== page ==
The Wild Life

The patriarch of my host family here in Hungary, Tibor, teaches earth sciences and is an avid naturalist.  There is a glass case in my room with a gem and mineral collection, including petrified wood, a shell collection, and a bug collection (I thankfully noted that they’re all dead).  Tibor had been teacher of the morning the day I arrived.  Unfortunately, I missed it because I arrived close to midnight.

Tibor likes to learn the English names for plants and animals.  The other day he approached me with a plant to smell—I knew it immediately: rosemary.  He brought me another one: basil.  But he stumped me on the third one, which I had never seen without flowers: oleander.  There are also several orchids around the house, and lots of flowers in the garden (where I discovered kittens first thing in the morning after I arrived).

There is a river that runs through their town, and just outside of town is the confluence of this river with another river.  He translated for me the names of the rivers: the Black and the White rivers.  He delighted to show me the rivers at their confluence and the river dam, where the fishing is good on the spillway and the dammed part is good for motor boating.  I saw several holes in the ground as we walked back to the car, and asked about them.  When I see holes in the ground, I think “snakes.”  But Tibor said that they are mole holes.  Given the large number of holes, I think moles are far more likely than snakes.

At the Summer Camp, where I’ve been helping out all week, there is another avid naturalist, Alexander.  Unlike Tibor, I think Alexander is strictly a hobbyist, but his passion for all things natural is obvious.  Since he doesn’t speak any English, Alexander had never approached me.  But since I have a curiosity about nature, I approached him.  Alexander brought an enormous telescope to church and had it set up in the yard during snack time.  It was equipped with a special filter for viewing the sun.  He showed me a book with a picture of sunspots and gestured at the telescope.  I looked through it and sure enough, there were several sunspots, just like in the book.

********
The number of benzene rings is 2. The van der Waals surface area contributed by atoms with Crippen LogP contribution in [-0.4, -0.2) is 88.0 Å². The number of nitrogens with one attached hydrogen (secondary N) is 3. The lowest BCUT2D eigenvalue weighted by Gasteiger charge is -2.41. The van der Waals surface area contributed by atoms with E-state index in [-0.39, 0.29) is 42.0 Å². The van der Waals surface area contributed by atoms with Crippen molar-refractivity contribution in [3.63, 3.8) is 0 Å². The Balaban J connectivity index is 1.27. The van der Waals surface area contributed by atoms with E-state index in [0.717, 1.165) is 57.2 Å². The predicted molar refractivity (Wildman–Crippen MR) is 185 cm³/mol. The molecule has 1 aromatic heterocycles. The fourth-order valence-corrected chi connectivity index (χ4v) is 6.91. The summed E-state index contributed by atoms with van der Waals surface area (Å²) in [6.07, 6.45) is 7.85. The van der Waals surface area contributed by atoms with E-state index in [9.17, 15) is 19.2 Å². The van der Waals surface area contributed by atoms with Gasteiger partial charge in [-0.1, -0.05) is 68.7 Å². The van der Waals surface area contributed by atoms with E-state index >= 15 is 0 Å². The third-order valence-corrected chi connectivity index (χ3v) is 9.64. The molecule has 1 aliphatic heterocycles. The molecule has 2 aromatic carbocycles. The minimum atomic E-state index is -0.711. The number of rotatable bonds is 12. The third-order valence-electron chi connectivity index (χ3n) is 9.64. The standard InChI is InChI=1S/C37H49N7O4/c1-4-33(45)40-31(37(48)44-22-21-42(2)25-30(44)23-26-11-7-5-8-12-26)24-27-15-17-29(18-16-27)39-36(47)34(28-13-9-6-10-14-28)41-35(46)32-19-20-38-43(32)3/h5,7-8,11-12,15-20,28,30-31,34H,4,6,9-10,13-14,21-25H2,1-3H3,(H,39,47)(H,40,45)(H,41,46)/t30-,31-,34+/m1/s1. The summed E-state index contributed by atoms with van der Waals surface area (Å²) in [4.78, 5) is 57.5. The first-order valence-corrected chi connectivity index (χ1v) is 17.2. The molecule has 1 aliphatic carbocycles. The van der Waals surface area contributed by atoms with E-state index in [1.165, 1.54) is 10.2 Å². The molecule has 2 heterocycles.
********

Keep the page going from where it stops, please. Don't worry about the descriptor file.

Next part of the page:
The next day Alexander brought a jar, and from it he produced a live bug about an inch and a half long.  He was letting the children touch and hold the bug (depending on their willingness).  I looked on, amazed as always at how children could touch something that I simply cannot bring myself to touch.  Seeing my curiosity, he approached me with the bug and held it out for me.  My body language made it obvious to him that I have a fear of bugs.  He tried to reassure me that it was harmless, and even if I had understood the words he used, it would have made no difference.  There’s something deep inside me, an ancient revulsion, that cannot be reasoned away.  I’ve faced all my other fears and conquered them all: flying, heights, public speaking.  But as much as I would like to conquer this last fear, there’s just something too ingrained to be overcome.

It’s not real, but real enough for me! EEEEEEEEK!

The following day Alexander came to me holding a bug that was four inches long—it was made of rubber.  He tried to get me to touch the rubber bug.  I couldn’t even touch it.  I understand that he was trying to help me overcome this unreasoning fear of bugs.  And I appreciate it, but I couldn’t bring myself to touch it.  He didn’t push it, but backed-off as soon as he saw that I couldn’t do it.  The bug had a suction cup on its belly, so he stuck it to his watch, and proceeded to show me other things he had brought: a plastic lizard, a wooden turtle, and several nature books.

The final day of Summer Camp, Alexander showed me several old calendars he had: calendars of Alaska, calendars of sea creatures, calendars of birds.  As he showed me page after page of wonders, he chattered as though I could understand.  What I did understand is both his passion for nature, and his kindness toward me and toward the children.

Last night Tibor had a surprise for me.  He took me to meet the town cheese-maker.  The cheeseman showed us how he makes the cheese.  He put a piece of aged cheese under my nose and was surprised to see how much I appreciated the smell.  I explained that I live in Italy, so I know that the stinkier the cheese is, the better it tastes.  He appreciated that.

Today there was a conference for the seniors of the church, at which Pastor H. Koraćs Gėza spoke.  I was told that I would have about five minutes to speak to them.  So of course I prayed about it, and here’s what I said:

Looking out here at all the gray hair, I am aware that many of you and your parents kept your faith in Christ under the oppressive rule of the atheistic Communists.  I have two things to say to you: First, I am deeply sorry that my country believed the lies of the Communists and did nothing to help you.  Secondly, I know that someday you will trade your silver crowns for gold crowns.  I am here to honor you for your faithful service to your Lord and mine.

To the young people here I say: learn from these elders, and share the love of Christ with everyone you know.

And finally, I would like to thank Pastor Gėza for coming.  It is an honor to meet you.

When Pastor Gėza returned to the platform, he observed that Christianity had actually flourished and grown under Communist oppression.  He said that Christianity now faces a far more dangerous enemy in the form of complacency.  I believe he’s right.

Tonight at dinner, Piroska, the matriarch of this family observed: today has been a day of spiritual cleaning.  Yes, indeed, it was!

One thought on “The Wild Life

  1. Pingback: The Scars of Communism Part Two | Walking By Faith in Europe

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